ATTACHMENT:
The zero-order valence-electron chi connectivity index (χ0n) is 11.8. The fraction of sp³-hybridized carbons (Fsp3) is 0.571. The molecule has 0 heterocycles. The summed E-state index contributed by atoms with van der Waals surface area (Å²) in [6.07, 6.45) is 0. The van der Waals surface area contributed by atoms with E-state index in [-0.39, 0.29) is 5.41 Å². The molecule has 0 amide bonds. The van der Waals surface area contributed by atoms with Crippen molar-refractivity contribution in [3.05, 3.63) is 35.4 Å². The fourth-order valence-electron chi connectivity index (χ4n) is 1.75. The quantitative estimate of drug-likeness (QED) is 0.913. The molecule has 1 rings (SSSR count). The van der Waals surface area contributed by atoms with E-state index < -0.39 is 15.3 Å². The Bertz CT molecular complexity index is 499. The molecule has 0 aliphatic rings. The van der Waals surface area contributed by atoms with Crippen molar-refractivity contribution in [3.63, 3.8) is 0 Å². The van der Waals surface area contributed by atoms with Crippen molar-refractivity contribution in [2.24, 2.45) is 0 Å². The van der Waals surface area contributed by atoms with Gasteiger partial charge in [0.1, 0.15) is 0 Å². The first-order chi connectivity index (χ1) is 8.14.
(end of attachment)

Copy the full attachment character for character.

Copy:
The zero-order valence-electron chi connectivity index (χ0n) is 11.8. The fraction of sp³-hybridized carbons (Fsp3) is 0.571. The molecule has 0 heterocycles. The summed E-state index contributed by atoms with van der Waals surface area (Å²) in [6.07, 6.45) is 0. The van der Waals surface area contributed by atoms with E-state index in [-0.39, 0.29) is 5.41 Å². The molecule has 0 amide bonds. The van der Waals surface area contributed by atoms with Crippen molar-refractivity contribution in [3.05, 3.63) is 35.4 Å². The fourth-order valence-electron chi connectivity index (χ4n) is 1.75. The quantitative estimate of drug-likeness (QED) is 0.913. The molecule has 1 rings (SSSR count). The van der Waals surface area contributed by atoms with E-state index < -0.39 is 15.3 Å². The Bertz CT molecular complexity index is 499. The molecule has 0 aliphatic rings. The van der Waals surface area contributed by atoms with Crippen molar-refractivity contribution in [3.63, 3.8) is 0 Å². The van der Waals surface area contributed by atoms with Crippen molar-refractivity contribution in [2.24, 2.45) is 0 Å². The van der Waals surface area contributed by atoms with Gasteiger partial charge in [0.1, 0.15) is 0 Å². The first-order chi connectivity index (χ1) is 8.14.